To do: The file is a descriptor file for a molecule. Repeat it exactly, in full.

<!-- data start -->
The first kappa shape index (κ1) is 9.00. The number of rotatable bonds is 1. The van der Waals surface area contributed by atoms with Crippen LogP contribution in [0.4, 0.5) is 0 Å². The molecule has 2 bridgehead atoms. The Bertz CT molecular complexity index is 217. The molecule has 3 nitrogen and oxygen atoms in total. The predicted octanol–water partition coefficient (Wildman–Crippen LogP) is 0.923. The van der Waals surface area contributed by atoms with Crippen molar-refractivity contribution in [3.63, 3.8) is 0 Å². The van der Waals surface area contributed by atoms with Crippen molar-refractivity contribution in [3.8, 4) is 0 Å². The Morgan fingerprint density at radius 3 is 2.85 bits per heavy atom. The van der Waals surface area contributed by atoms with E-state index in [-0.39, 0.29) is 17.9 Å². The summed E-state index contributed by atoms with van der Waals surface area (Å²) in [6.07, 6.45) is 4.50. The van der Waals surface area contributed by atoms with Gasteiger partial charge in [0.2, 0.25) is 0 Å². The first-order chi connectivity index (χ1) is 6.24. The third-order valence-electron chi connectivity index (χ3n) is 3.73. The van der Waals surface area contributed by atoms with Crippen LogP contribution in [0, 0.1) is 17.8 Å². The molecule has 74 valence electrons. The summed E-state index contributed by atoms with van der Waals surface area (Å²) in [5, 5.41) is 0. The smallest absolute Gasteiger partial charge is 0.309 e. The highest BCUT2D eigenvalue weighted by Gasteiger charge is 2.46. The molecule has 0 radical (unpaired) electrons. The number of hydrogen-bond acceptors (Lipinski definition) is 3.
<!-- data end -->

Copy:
The first kappa shape index (κ1) is 9.00. The number of rotatable bonds is 1. The van der Waals surface area contributed by atoms with Crippen LogP contribution in [0.4, 0.5) is 0 Å². The molecule has 2 bridgehead atoms. The Bertz CT molecular complexity index is 217. The molecule has 3 nitrogen and oxygen atoms in total. The predicted octanol–water partition coefficient (Wildman–Crippen LogP) is 0.923. The van der Waals surface area contributed by atoms with Crippen molar-refractivity contribution in [3.63, 3.8) is 0 Å². The van der Waals surface area contributed by atoms with Crippen molar-refractivity contribution in [3.8, 4) is 0 Å². The Morgan fingerprint density at radius 3 is 2.85 bits per heavy atom. The van der Waals surface area contributed by atoms with E-state index in [-0.39, 0.29) is 17.9 Å². The summed E-state index contributed by atoms with van der Waals surface area (Å²) in [6.07, 6.45) is 4.50. The van der Waals surface area contributed by atoms with Gasteiger partial charge in [0.2, 0.25) is 0 Å². The first-order chi connectivity index (χ1) is 6.24. The third-order valence-electron chi connectivity index (χ3n) is 3.73. The van der Waals surface area contributed by atoms with Crippen LogP contribution in [0, 0.1) is 17.8 Å². The molecule has 74 valence electrons. The summed E-state index contributed by atoms with van der Waals surface area (Å²) in [5, 5.41) is 0. The smallest absolute Gasteiger partial charge is 0.309 e. The highest BCUT2D eigenvalue weighted by Gasteiger charge is 2.46. The molecule has 0 radical (unpaired) electrons. The number of hydrogen-bond acceptors (Lipinski definition) is 3.